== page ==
David Hockney: The Jugglers
Considered one of the most innovative artists of the postwar era, British-born David Hockney (b. 1937) has, throughout his career in Los Angeles and England, adopted various new media in order to investigate perception. Embracing cutting-edge technology including Polaroids, iPad and iPhone drawings, and, most recently film, Hockney explores new ways to depict movement through multiple perspectives on a singular event. In The Jugglers, June 24th 2012, Hockney uses eighteen fixed cameras to record a procession of jugglers as John Philip Sousa’s “The Stars and Stripes Forever” plays in the background. Displayed on a multiscreen grid, Hockney says the film “forces the eye to scan, and it is impossible to see everything at once. It gives back the choice to the viewer, and hence brings about possibilities for new narratives.”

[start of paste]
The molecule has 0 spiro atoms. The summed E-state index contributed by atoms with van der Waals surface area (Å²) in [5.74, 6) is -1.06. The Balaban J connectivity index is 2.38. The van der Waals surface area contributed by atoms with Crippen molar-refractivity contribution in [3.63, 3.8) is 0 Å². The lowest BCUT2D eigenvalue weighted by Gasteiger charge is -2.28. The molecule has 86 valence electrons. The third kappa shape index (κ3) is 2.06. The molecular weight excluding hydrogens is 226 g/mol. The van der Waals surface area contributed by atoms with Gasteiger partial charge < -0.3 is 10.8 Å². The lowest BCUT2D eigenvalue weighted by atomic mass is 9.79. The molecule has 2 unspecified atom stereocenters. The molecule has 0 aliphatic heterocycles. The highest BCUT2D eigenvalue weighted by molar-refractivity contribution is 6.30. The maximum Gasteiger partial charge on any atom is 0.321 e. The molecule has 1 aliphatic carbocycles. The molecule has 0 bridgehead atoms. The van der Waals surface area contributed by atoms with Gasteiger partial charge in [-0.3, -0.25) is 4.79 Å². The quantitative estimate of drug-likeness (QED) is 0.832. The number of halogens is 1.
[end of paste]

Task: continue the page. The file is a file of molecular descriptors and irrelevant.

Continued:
LACMA has long championed Hockney’s work, with over 150 paintings, drawings, and works on paper in the museum's collection. LACMA also organized David Hockney: A Retrospective (1988), and hosted David Hockney: A Drawing Retrospective (1996) and David Hockney Portraits (2006).
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Image: David Hockney, still from The Jugglers, June 24th 2012, 2012, eighteen digital videos synchronized and presented on eighteen 55” NEC screens to comprise a single artwork, 27 x 47 7/8 inches each, 81 x 287 inches overall, duration: 22 minutes, Courtesy of the artist. © David Hockney. All Rights Reserved.